Wisconsin Republicans think they have found the key to making their state permanently “red.”

It’s rooted in an ever-improving field program, honed across three gubernatorial races in four years, Interim Executive Director Mark Morgan said.

After winning in 2010, Gov. Scott Walker survived a 2012 recall before being re-elected in 2014. The state GOP wanted to make sure it had a “perpetual field program,” said Morgan, who was political director for the 2016 cycle. The party kept open four field offices across the state after the 2012 elections, which “made it easier to scale up” for election years while maintaining a presence in the off years.

In 2015, party leaders wanted to expand their “permanent footprint” and opened two more field offices, complete with regional directors and volunteers and staff who focused on organization.

“We didn’t want to cede any ground this cycle,” he said.

After trailing the entire campaign, Donald Trump became the first Republican presidential candidate to win Wisconsin since President Reagan. And Sen. Ron Johnson, who experts wrote off from the start and considered the cycle’s most vulnerable incumbent, managed to defeat former Democratic Sen. Russ Feingold for the second time.

Some say it could mean the GOP has figured out how to hold the state.

“The evidence of the last few elections certainly gives them reason to argue that,” said Charles Franklin, the Marquette University poll director, noting Republicans’ statewide success the last few cycles.

“But no polling has shown a shift in the underlying partisan balance of the state,” Franklin said. Democrats actually have an advantage among voters who identify themselves as either Republicans or Democrats.

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“Those numbers haven’t moved much over the last four or six or eight years,” he said. “But when it comes to turnout, that is the big difference.”

Morgan said the party concentrated on early voting more this year than ever.

Republican staffers and volunteers knocked on 1 million doors between Sept. 26, when early voting started, and Election Day, he said. That is more than double the 415,000 they covered in 2012.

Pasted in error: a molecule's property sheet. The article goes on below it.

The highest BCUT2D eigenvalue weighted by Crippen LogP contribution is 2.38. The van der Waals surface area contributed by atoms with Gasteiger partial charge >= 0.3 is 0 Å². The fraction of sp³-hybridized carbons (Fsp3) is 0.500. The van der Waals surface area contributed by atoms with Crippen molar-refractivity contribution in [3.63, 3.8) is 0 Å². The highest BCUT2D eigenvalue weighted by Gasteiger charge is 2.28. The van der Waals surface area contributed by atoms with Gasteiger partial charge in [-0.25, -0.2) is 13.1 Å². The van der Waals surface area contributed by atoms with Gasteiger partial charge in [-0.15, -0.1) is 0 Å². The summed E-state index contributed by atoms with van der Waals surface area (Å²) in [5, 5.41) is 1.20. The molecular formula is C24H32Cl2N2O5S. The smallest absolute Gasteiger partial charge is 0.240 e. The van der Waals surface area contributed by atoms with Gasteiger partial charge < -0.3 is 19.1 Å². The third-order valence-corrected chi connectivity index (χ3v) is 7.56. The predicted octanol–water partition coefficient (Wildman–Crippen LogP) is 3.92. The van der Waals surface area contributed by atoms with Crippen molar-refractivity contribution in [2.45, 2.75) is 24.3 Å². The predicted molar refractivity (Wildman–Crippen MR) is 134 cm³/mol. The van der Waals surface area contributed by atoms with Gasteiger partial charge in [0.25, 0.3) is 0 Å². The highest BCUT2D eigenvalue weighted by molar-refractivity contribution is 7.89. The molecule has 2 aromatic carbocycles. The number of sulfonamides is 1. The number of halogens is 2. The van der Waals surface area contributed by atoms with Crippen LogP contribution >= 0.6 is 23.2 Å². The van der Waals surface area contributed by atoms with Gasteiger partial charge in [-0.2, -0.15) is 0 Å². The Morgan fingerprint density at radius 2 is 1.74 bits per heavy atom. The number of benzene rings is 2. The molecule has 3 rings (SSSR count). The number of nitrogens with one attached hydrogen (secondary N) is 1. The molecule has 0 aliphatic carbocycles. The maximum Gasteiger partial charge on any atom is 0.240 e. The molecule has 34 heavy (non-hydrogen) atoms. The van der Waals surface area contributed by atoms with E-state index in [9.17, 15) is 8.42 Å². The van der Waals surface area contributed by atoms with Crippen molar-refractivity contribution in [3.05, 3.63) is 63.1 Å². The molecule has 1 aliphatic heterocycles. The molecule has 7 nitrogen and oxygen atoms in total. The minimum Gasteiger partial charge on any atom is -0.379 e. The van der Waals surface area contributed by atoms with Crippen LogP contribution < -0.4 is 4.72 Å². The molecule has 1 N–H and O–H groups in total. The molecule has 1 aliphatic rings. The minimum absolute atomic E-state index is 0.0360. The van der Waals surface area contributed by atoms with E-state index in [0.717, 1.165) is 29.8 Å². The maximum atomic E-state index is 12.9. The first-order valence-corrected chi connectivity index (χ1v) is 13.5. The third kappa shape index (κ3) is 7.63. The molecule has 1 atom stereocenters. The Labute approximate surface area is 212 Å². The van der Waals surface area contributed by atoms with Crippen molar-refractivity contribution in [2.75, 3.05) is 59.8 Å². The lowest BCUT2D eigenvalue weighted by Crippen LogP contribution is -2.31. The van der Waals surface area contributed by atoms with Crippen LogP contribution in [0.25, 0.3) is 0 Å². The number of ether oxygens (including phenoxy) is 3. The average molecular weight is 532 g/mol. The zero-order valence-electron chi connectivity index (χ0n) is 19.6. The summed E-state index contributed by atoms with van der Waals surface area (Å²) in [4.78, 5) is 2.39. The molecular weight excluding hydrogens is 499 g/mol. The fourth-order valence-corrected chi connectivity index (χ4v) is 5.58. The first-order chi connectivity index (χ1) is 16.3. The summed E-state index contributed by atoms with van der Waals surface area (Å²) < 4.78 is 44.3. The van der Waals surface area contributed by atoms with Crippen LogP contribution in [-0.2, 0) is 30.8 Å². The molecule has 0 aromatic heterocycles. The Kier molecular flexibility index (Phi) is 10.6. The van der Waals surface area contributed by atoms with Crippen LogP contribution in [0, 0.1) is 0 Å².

Democratic nominee Hillary Clinton’s surprise defeat in the state was largely attributable to her inability to connect with voters outside the state’s liberal bases of Madison and Milwaukee, said one state GOP insider. “I don’t see where Democrats expand if they’re not winning rural areas or the affluent suburbs anymore,” the insider said.

Democrats were stunned Clinton lost Great Lakes states such as Wisconsin and Michigan. A group of House Democrats is trying to get the party to retool its message to reconnect with voters in those once reliably “blue” states.

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Whether Wisconsin went blue this year was more about Clinton’s candidacy than a shift away from the party nationally remains to be seen.

According to exit polls, voters who disliked both candidates strongly preferred Trump, 60 percent to 23 percent. And voters who waited until the last minute to decide also heavily favored Trump, 59 percent to 30 percent. That group composed 14 percent of Wisconsinites who voted.

Still, Morgan is confident that Trump and Johnson seemingly over-performed because of Republican’s superior get-out-the-vote operation, analysis and voter targeting.

“Our robust infrastructure and data operation is housed by the party and focused on electing Republicans at all levels, not just a single candidate, which will allow us to be successful up and down ballot for years to come,” he said.

And of course having the national party chairman hail from your state — Reince Priebus is a proud cheesehead — couldn’t hurt. Now that he his Trump’s chief of staff, he’ll likely be even more determined to deliver Wisconsin to Trump again should he seek re-election in 2020.

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